“Disability is God given, Handicap is man made”

There cannot be full inclusion without utilising the principles of Universal Design… But what is Universal Design?

Universal Design is a worldwide movement based on the concept that all products, environments and communications should be designed to consider the needs of the widest possible array of users. Universal Design is also known around the world as “design for all”, “inclusive design” and “lifespan design”

Universal design is a way of thinking about design that is based on the following premises:

  • Varying ability is not a special condition of the few but a common characteristic of being human and we change physically and intellectually throughout our lives;
  • If a design works well for people with disabilities, it works better for everyone;
  • At any point in our lives, personal self-esteem, identity, and well-being are deeply affected by our ability to function in our physical surroundings with a sense of comfort, independence and control.
  • Usability and aesthetics are mutually compatible.

Universal Design asks from the outset how to make the design work beautifully and seamlessly for as many people as possible. It seeks to consider the breadth of human diversity across the lifespan to create design solutions that work for all users.

Universal Design in practice

Universal Design differs from “accessible design” as accessible design means products and buildings that are accessible and usable by people with disabilities. Universal design means products and buildings that are accessible and usable by everyone–older people as well as young, women as well as men, left handed persons as well as right handed persons.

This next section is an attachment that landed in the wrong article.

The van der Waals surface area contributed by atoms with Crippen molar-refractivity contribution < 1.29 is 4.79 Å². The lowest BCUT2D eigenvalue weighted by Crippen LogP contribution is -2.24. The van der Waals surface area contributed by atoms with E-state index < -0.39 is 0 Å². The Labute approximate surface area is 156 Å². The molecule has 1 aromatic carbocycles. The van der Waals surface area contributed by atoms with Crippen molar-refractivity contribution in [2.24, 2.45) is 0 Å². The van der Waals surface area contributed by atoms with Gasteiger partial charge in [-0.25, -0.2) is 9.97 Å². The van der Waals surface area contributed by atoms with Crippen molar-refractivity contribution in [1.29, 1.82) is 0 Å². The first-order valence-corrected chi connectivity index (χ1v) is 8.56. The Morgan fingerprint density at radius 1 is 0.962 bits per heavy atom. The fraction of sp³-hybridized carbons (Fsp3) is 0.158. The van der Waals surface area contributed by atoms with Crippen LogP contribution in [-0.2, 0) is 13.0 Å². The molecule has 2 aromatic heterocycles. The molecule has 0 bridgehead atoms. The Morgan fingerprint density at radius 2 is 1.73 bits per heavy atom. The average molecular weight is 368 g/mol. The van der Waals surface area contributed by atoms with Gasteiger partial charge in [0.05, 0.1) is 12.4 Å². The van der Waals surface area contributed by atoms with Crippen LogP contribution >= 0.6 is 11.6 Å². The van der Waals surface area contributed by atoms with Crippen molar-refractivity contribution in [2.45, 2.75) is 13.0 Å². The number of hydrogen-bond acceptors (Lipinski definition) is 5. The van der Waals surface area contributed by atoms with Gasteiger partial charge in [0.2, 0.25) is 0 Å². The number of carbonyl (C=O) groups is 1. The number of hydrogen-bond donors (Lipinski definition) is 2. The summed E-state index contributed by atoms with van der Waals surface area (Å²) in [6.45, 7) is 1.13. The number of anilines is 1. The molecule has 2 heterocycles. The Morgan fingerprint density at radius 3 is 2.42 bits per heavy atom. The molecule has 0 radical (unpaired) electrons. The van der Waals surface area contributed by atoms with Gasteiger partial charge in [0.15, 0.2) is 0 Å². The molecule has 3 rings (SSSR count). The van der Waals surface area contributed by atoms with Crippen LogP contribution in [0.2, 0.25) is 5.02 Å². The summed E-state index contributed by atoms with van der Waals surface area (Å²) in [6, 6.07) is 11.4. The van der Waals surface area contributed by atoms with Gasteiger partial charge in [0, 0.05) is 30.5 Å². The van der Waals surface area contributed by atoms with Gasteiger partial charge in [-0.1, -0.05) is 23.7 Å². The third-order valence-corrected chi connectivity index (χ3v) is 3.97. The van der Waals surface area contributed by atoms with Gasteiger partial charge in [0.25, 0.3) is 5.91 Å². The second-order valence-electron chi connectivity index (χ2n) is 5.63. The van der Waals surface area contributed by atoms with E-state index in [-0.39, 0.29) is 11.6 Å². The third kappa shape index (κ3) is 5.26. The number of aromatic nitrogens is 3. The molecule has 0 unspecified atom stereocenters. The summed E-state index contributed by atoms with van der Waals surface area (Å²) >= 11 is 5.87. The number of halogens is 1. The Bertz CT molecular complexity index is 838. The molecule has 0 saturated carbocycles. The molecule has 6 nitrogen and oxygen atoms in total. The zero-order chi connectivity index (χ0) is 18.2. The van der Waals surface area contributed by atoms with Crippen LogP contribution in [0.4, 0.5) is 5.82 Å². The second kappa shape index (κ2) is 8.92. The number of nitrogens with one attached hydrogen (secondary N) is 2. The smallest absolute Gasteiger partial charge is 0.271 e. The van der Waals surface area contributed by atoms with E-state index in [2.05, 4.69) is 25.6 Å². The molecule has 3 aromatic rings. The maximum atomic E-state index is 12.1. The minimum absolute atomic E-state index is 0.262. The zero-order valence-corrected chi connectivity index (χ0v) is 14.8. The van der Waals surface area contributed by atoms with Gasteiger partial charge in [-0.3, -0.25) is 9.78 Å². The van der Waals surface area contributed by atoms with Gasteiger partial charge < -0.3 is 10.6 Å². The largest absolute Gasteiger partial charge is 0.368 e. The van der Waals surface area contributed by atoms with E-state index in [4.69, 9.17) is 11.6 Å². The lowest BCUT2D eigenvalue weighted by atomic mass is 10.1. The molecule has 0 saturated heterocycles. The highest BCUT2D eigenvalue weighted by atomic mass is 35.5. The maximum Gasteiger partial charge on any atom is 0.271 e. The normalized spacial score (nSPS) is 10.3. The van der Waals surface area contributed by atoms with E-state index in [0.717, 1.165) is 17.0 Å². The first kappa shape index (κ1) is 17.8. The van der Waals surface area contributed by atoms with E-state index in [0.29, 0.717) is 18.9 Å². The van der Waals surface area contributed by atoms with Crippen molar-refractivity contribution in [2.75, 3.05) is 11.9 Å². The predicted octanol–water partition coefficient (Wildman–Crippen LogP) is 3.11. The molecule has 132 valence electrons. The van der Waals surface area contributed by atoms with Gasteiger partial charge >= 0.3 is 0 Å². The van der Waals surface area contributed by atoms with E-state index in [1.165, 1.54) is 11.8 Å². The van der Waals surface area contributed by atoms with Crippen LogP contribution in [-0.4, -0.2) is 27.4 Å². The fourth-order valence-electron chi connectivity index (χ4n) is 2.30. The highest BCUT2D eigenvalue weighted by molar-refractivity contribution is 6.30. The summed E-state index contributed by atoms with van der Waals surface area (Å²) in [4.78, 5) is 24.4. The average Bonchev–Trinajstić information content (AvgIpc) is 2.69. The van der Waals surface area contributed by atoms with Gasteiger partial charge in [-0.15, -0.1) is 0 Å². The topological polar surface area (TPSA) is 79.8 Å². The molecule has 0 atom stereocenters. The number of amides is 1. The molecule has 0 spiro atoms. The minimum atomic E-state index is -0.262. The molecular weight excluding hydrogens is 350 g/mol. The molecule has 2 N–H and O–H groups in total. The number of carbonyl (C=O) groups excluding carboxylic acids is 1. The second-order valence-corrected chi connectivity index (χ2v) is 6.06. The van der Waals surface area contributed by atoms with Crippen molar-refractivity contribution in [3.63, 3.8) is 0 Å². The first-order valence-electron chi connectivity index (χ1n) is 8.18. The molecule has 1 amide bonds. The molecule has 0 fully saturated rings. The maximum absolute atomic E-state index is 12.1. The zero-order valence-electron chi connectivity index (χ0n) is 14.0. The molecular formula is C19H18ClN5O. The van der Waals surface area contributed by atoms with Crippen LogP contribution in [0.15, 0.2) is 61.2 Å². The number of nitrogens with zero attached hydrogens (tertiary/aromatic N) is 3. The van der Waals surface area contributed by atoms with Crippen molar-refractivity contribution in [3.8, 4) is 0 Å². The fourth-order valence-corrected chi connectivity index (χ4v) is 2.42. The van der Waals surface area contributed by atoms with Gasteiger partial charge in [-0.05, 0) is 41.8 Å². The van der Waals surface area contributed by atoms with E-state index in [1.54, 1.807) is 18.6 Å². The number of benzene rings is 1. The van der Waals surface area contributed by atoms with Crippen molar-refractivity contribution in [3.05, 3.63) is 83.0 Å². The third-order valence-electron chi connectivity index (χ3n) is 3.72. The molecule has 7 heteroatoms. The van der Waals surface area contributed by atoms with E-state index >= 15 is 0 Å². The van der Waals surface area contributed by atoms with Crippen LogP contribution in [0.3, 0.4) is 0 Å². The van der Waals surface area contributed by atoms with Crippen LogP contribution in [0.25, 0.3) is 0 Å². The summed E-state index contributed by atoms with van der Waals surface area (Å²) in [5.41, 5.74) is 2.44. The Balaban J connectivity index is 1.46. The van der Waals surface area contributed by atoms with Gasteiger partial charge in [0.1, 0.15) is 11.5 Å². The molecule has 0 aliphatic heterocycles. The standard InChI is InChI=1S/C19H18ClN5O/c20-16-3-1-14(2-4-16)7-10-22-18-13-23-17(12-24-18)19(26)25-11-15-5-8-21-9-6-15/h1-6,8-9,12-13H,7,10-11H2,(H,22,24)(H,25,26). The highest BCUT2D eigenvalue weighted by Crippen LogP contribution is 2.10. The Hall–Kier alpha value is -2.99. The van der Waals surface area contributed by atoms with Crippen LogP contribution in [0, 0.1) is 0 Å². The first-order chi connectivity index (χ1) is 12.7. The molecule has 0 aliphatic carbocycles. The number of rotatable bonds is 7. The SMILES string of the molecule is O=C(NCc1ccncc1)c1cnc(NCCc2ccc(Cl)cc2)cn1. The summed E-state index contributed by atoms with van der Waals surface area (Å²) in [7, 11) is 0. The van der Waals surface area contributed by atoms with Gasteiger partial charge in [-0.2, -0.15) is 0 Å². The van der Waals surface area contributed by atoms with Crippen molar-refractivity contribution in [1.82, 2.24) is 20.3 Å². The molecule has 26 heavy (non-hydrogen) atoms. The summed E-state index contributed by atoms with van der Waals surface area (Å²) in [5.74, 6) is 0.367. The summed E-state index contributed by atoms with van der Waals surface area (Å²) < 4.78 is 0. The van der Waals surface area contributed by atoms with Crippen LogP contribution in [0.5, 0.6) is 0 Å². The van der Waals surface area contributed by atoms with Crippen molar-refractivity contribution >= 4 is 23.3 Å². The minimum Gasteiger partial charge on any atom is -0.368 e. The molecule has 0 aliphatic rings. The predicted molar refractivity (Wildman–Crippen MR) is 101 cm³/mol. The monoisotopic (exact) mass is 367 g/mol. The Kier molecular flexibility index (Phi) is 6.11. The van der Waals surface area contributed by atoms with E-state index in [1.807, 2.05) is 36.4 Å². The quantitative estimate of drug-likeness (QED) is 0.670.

Accessible design has a tendency to lead to separate facilities—for example, a ramp set off to the side of a stairway at an entrance or a wheelchair accessible toilet stall. Universal design, on the other hand, provides one solution that can accommodate all people. It simply acknowledges disability, aging, and other differences as a part of everyday life.

Universal design links directly to the political concept of an inclusive society and its importance has been recognized by governments, business and industry. As life expectancy rises and modern medicine has increased the survival rate of those with significant injuries, illnesses and birth defects, there is a growing interest in universal design.

The seven principals of Universal Design.*

The seven principles* may be applied to evaluate existing designs, guide the design process and educate both designers and consumers about the characteristics of more usable products and environments. The guidelines however may not all be relevant to all designs.

  1. Equitable Use – Design for everyone and every ability
  2. Flexibility in Use – Flexible design and choices
  3. Simple and Intuitive Use – Design that’s simple and easy to use
  4. Perceptible Information – Design that naturally makes sense
  5. Tolerance for Error – Design that protects users
  6. Low Physical Effort – Design that requires minimal exertion
  7. Size and Space for Approach and Use – Design that works for all shapes and sizes

*Compiled by advocates of universal design, listed in alphabetical order: Bettye Rose Connell, Mike Jones, Ron Mace, Jim Mueller, Abir Mullick, Elaine Ostroff, Jon Sanford, Ed Steinfeld, Molly Story, Gregg Vanderheiden. © Center for Universal Design, School of Design, North Carolina State University.

Credit for much of the above content on UD belongs to the following websites: